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Alice is a character in the books Alice's Adventures in Wonderland and its sequel Through the Looking-Glass, which were written by Charles Dodgson under the pen name Lewis Carroll. She is a young girl from Victorian England. Her last name is never given. She pre-dates Peter Pan by over a third of a century, but because of the many parallels between their stories - in which children are carried away to strange lands where they have impossible adventures before returning home, written by men with unusual relationships with children, to say nothing of the stories' animated adaptation by Disney - they are often linked in the popular imagination.
The character of Alice is based at least in part on Alice Liddell, a child friend of Dodgson's. Dodgson said several times that his 'little heroine' was not based on any real child, but was entirely fictional. Alice is portrayed as a quaintly logical girl, sometimes even pedantic, especially with Humpty Dumpty in the second book. According to Through the Looking-Glass she is seven and a half years old, but seems to conduct herself like a somewhat older child. Alice's Adventures in Wonderland takes place on May 4, Alice Liddell's birthday. Through the Looking-Glass takes place on November 4, her half-birthday (and Alice states that she is "seven and a half exactly.")
Alice is popularly depicted wearing a pale blue knee-length dress with a white pinafore overtop, although the dress originally was yellow in The Nursery "Alice", the first coloured version of Alice's Adventures in Wonderland. In the illustrations for Through the Looking-Glass her hair is held back with a wide ribbon, and such hair bows are sometimes called Alice bands, particularly in the UK.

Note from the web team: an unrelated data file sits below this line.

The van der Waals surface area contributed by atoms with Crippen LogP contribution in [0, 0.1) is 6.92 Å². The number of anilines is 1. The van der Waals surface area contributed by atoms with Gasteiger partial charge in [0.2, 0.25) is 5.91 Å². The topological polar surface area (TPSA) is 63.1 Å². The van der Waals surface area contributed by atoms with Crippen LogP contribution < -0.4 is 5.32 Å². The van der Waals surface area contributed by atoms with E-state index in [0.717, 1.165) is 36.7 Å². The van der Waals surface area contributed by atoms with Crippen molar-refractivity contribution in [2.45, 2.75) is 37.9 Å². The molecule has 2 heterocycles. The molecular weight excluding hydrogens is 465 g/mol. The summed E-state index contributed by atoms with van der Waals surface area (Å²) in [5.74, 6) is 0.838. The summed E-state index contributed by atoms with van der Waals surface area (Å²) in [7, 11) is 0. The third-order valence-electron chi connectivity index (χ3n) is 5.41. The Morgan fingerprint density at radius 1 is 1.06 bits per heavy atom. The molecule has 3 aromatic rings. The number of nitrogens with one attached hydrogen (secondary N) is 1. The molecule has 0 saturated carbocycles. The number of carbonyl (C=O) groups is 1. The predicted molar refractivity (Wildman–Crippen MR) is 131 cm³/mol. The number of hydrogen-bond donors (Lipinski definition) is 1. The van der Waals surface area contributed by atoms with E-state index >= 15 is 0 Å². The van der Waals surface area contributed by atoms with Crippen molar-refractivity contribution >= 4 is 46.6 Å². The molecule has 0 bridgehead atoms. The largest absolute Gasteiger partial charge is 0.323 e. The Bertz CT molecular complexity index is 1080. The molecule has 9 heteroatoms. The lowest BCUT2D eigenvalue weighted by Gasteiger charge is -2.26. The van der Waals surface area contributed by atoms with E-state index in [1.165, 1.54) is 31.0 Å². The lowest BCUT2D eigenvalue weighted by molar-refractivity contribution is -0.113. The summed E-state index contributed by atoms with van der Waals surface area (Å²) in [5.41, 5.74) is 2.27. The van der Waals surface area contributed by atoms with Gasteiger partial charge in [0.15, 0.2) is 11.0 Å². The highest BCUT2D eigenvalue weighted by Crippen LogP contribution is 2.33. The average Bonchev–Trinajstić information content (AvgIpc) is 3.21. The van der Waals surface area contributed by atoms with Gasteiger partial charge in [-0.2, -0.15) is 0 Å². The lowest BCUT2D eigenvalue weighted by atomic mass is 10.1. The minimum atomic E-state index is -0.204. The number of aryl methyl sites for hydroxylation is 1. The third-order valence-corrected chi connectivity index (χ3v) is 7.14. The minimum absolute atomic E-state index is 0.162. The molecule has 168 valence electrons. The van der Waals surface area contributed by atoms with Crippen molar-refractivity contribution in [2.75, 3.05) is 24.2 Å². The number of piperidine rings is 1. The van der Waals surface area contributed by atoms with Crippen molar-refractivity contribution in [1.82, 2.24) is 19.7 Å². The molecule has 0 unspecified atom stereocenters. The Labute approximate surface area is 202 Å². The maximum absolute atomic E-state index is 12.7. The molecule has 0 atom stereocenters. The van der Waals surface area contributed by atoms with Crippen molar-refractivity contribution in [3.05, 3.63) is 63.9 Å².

As Alice was first drawn in black and white her colors would vary from artist to artist; it was Disney who made blue the most popular color for her dress and blonde for her hair. This look has, perhaps, become the classic and most widely recognized Alice in Wonderland dress in later works.
Tenniel drew Alice in two variants: for Through the Looking-Glass her pinafore is more ruffled and she is shown in striped stockings, an image which has remained in much of the later art.
Morton N. Cohen suggested that although Alice was physically modelled after Alice Liddell, Carroll drew Alice's characteristics from himself. Alice's journey through Wonderland is a "double-layered metaphor" of the problems faced by children in Victorian society and Carroll's negative childhood experiences.
Alice is the main protagonist of Disney's animated film Alice In Wonderland. She also appears in many episodes of Disney's House of Mouse. She can also be considered an unofficial Disney Princess, seeing as she appears in many instances of Disney Princess art, videos and other media. In the film Who Framed Roger Rabbit, Alice is mentioned as "Allyson Wonderland" on some graffiti written on the bathroom wall in Toontown.
Alice is portrayed as being very curious. She's often seen daydreaming and gives herself advice instead of listening to the advice of others. The closest thing Alice has as a friend is Dinah, her cat, and not even she understands Alice's dreams of finding "a world of her own". Alice is well mannered, polite, courteous, mature and has an elegance and gentleness of a young woman, although once she falls into Wonderland she finds it harder and harder to maintain her composure. She is shown to be determined, but her determination is often overpowered by her temper, seeing as she doesn't give up on finding the White Rabbit until she gets frustrated, and is easily put off by rudeness.
She is depicted as a fairly beautiful young girl with blue eyes, thick blonde hair and fair skin. She wears a blue knee-length dress with a white pinafore overtop, stockings, petticoat, white tights, a black ribbon to keep her hair out of her eyes, and black strap and round toe shoes in "Mary Jane" style.